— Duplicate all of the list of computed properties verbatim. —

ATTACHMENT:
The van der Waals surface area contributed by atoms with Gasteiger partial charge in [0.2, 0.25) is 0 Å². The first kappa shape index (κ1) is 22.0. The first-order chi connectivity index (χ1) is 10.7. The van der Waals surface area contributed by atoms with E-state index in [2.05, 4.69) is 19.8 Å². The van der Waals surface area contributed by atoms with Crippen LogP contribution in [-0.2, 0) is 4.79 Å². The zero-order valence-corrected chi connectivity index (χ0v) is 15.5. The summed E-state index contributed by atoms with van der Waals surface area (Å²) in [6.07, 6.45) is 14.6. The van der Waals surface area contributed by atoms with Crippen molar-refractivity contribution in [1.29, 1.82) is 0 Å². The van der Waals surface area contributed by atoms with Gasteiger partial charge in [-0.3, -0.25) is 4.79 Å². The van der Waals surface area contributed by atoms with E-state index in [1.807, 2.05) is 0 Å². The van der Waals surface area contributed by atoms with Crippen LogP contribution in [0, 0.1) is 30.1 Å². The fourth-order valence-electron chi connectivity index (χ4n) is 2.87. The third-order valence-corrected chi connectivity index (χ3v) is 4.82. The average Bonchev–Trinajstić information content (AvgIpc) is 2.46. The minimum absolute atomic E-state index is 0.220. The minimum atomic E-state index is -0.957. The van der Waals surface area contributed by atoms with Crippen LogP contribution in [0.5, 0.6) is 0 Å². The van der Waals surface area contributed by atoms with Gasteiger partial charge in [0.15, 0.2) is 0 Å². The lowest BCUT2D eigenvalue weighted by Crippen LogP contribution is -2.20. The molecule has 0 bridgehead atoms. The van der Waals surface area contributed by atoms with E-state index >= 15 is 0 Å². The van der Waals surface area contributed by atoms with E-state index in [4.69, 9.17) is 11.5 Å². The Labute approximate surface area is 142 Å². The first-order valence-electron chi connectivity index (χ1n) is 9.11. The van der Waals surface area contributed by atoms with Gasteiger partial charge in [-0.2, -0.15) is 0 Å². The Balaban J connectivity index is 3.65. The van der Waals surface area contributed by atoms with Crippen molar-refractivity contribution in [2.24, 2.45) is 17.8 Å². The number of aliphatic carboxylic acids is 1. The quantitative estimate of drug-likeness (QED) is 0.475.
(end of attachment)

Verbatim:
The van der Waals surface area contributed by atoms with Gasteiger partial charge in [0.2, 0.25) is 0 Å². The first kappa shape index (κ1) is 22.0. The first-order chi connectivity index (χ1) is 10.7. The van der Waals surface area contributed by atoms with E-state index in [2.05, 4.69) is 19.8 Å². The van der Waals surface area contributed by atoms with Crippen LogP contribution in [-0.2, 0) is 4.79 Å². The zero-order valence-corrected chi connectivity index (χ0v) is 15.5. The summed E-state index contributed by atoms with van der Waals surface area (Å²) in [6.07, 6.45) is 14.6. The van der Waals surface area contributed by atoms with Crippen molar-refractivity contribution in [1.29, 1.82) is 0 Å². The van der Waals surface area contributed by atoms with Gasteiger partial charge in [-0.3, -0.25) is 4.79 Å². The van der Waals surface area contributed by atoms with E-state index in [1.807, 2.05) is 0 Å². The van der Waals surface area contributed by atoms with Crippen LogP contribution in [0, 0.1) is 30.1 Å². The fourth-order valence-electron chi connectivity index (χ4n) is 2.87. The third-order valence-corrected chi connectivity index (χ3v) is 4.82. The average Bonchev–Trinajstić information content (AvgIpc) is 2.46. The minimum absolute atomic E-state index is 0.220. The minimum atomic E-state index is -0.957. The van der Waals surface area contributed by atoms with Crippen LogP contribution in [0.5, 0.6) is 0 Å². The van der Waals surface area contributed by atoms with Gasteiger partial charge in [0.15, 0.2) is 0 Å². The lowest BCUT2D eigenvalue weighted by Crippen LogP contribution is -2.20. The molecule has 0 bridgehead atoms. The van der Waals surface area contributed by atoms with E-state index >= 15 is 0 Å². The van der Waals surface area contributed by atoms with E-state index in [4.69, 9.17) is 11.5 Å². The Labute approximate surface area is 142 Å². The first-order valence-electron chi connectivity index (χ1n) is 9.11. The van der Waals surface area contributed by atoms with Gasteiger partial charge in [-0.2, -0.15) is 0 Å². The Balaban J connectivity index is 3.65. The van der Waals surface area contributed by atoms with Crippen molar-refractivity contribution in [2.24, 2.45) is 17.8 Å². The number of aliphatic carboxylic acids is 1. The quantitative estimate of drug-likeness (QED) is 0.475.